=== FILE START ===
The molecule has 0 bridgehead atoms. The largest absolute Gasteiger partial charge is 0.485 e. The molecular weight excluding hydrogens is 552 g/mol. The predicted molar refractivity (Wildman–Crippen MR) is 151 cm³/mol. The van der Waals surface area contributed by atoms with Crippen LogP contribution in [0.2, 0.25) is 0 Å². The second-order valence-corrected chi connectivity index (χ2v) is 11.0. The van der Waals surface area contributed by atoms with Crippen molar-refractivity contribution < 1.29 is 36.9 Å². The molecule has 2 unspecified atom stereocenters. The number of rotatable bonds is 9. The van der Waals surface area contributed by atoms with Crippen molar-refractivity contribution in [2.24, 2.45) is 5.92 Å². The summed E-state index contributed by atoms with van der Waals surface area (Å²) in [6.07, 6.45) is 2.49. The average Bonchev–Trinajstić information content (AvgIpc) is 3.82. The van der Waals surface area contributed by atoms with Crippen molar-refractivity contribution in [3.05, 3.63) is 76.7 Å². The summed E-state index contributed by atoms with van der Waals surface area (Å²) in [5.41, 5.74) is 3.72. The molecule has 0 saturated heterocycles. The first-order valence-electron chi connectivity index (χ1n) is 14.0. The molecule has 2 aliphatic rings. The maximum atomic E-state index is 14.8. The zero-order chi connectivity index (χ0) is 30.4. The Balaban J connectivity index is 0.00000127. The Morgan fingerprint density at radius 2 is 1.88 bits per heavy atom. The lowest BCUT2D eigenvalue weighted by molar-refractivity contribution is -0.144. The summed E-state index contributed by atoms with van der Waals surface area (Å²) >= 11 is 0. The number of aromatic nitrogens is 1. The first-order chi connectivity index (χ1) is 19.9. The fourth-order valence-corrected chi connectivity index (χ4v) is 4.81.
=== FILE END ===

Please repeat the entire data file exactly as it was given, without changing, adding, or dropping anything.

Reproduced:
The molecule has 0 bridgehead atoms. The largest absolute Gasteiger partial charge is 0.485 e. The molecular weight excluding hydrogens is 552 g/mol. The predicted molar refractivity (Wildman–Crippen MR) is 151 cm³/mol. The van der Waals surface area contributed by atoms with Crippen LogP contribution in [0.2, 0.25) is 0 Å². The second-order valence-corrected chi connectivity index (χ2v) is 11.0. The van der Waals surface area contributed by atoms with Crippen molar-refractivity contribution < 1.29 is 36.9 Å². The molecule has 2 unspecified atom stereocenters. The number of rotatable bonds is 9. The van der Waals surface area contributed by atoms with Crippen molar-refractivity contribution in [2.24, 2.45) is 5.92 Å². The summed E-state index contributed by atoms with van der Waals surface area (Å²) in [6.07, 6.45) is 2.49. The average Bonchev–Trinajstić information content (AvgIpc) is 3.82. The van der Waals surface area contributed by atoms with Crippen molar-refractivity contribution in [3.05, 3.63) is 76.7 Å². The summed E-state index contributed by atoms with van der Waals surface area (Å²) in [5.41, 5.74) is 3.72. The molecule has 0 saturated heterocycles. The first-order valence-electron chi connectivity index (χ1n) is 14.0. The molecule has 2 aliphatic rings. The maximum atomic E-state index is 14.8. The zero-order chi connectivity index (χ0) is 30.4. The Balaban J connectivity index is 0.00000127. The Morgan fingerprint density at radius 2 is 1.88 bits per heavy atom. The lowest BCUT2D eigenvalue weighted by molar-refractivity contribution is -0.144. The summed E-state index contributed by atoms with van der Waals surface area (Å²) >= 11 is 0. The number of aromatic nitrogens is 1. The first-order chi connectivity index (χ1) is 19.9. The fourth-order valence-corrected chi connectivity index (χ4v) is 4.81.